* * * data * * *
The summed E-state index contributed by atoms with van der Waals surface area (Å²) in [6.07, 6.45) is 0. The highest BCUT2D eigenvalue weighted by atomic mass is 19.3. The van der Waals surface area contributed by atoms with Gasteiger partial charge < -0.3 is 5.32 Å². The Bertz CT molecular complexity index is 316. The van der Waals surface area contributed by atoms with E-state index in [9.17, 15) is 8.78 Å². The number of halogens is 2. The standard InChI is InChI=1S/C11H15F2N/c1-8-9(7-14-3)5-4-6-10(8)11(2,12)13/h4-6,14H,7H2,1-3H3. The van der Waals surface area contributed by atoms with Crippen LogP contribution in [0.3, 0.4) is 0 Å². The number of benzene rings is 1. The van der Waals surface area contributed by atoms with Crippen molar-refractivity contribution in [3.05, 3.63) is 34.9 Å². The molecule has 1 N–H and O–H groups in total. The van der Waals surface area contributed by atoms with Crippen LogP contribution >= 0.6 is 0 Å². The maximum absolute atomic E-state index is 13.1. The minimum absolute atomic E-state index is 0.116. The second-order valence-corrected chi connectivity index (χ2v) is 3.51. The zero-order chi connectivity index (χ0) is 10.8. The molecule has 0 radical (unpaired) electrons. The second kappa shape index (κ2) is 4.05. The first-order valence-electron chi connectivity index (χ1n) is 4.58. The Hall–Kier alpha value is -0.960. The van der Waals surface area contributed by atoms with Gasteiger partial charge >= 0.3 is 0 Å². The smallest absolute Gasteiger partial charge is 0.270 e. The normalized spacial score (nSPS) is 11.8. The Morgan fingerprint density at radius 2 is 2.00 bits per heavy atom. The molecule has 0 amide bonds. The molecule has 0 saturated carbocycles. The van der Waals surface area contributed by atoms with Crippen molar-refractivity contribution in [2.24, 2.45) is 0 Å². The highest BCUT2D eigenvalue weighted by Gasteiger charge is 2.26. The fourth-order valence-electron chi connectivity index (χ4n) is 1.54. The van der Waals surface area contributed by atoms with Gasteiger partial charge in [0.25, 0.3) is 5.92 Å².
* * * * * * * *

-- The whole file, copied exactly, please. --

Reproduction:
The summed E-state index contributed by atoms with van der Waals surface area (Å²) in [6.07, 6.45) is 0. The highest BCUT2D eigenvalue weighted by atomic mass is 19.3. The van der Waals surface area contributed by atoms with Gasteiger partial charge < -0.3 is 5.32 Å². The Bertz CT molecular complexity index is 316. The van der Waals surface area contributed by atoms with E-state index in [9.17, 15) is 8.78 Å². The number of halogens is 2. The standard InChI is InChI=1S/C11H15F2N/c1-8-9(7-14-3)5-4-6-10(8)11(2,12)13/h4-6,14H,7H2,1-3H3. The van der Waals surface area contributed by atoms with Crippen LogP contribution in [0.3, 0.4) is 0 Å². The number of benzene rings is 1. The van der Waals surface area contributed by atoms with Crippen molar-refractivity contribution in [3.05, 3.63) is 34.9 Å². The molecule has 1 N–H and O–H groups in total. The van der Waals surface area contributed by atoms with Crippen LogP contribution >= 0.6 is 0 Å². The maximum absolute atomic E-state index is 13.1. The minimum absolute atomic E-state index is 0.116. The second-order valence-corrected chi connectivity index (χ2v) is 3.51. The zero-order chi connectivity index (χ0) is 10.8. The molecule has 0 radical (unpaired) electrons. The second kappa shape index (κ2) is 4.05. The first-order valence-electron chi connectivity index (χ1n) is 4.58. The Hall–Kier alpha value is -0.960. The van der Waals surface area contributed by atoms with Gasteiger partial charge >= 0.3 is 0 Å². The smallest absolute Gasteiger partial charge is 0.270 e. The normalized spacial score (nSPS) is 11.8. The Morgan fingerprint density at radius 2 is 2.00 bits per heavy atom. The molecule has 0 amide bonds. The molecule has 0 saturated carbocycles. The van der Waals surface area contributed by atoms with Crippen molar-refractivity contribution in [2.24, 2.45) is 0 Å². The highest BCUT2D eigenvalue weighted by Gasteiger charge is 2.26. The fourth-order valence-electron chi connectivity index (χ4n) is 1.54. The van der Waals surface area contributed by atoms with Gasteiger partial charge in [0.25, 0.3) is 5.92 Å².